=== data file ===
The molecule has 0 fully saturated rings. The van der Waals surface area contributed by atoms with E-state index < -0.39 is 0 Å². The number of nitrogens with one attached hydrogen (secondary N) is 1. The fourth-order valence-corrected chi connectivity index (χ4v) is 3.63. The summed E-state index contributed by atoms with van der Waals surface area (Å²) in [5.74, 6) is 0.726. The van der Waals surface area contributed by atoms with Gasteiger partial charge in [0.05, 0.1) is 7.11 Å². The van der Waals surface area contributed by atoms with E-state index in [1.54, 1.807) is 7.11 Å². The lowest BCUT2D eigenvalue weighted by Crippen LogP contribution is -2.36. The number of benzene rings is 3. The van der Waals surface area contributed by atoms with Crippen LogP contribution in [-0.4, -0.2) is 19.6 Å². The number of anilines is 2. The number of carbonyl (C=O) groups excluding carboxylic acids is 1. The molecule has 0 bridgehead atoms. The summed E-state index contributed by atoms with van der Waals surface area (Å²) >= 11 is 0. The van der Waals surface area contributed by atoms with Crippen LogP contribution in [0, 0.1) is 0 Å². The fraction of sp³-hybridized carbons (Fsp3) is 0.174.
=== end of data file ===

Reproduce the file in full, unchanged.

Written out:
The molecule has 0 fully saturated rings. The van der Waals surface area contributed by atoms with E-state index < -0.39 is 0 Å². The number of nitrogens with one attached hydrogen (secondary N) is 1. The fourth-order valence-corrected chi connectivity index (χ4v) is 3.63. The summed E-state index contributed by atoms with van der Waals surface area (Å²) in [5.74, 6) is 0.726. The van der Waals surface area contributed by atoms with Gasteiger partial charge in [0.05, 0.1) is 7.11 Å². The van der Waals surface area contributed by atoms with E-state index in [1.54, 1.807) is 7.11 Å². The lowest BCUT2D eigenvalue weighted by Crippen LogP contribution is -2.36. The number of benzene rings is 3. The van der Waals surface area contributed by atoms with Crippen LogP contribution in [-0.4, -0.2) is 19.6 Å². The number of anilines is 2. The number of carbonyl (C=O) groups excluding carboxylic acids is 1. The molecule has 0 bridgehead atoms. The summed E-state index contributed by atoms with van der Waals surface area (Å²) >= 11 is 0. The van der Waals surface area contributed by atoms with Crippen LogP contribution in [0, 0.1) is 0 Å². The fraction of sp³-hybridized carbons (Fsp3) is 0.174.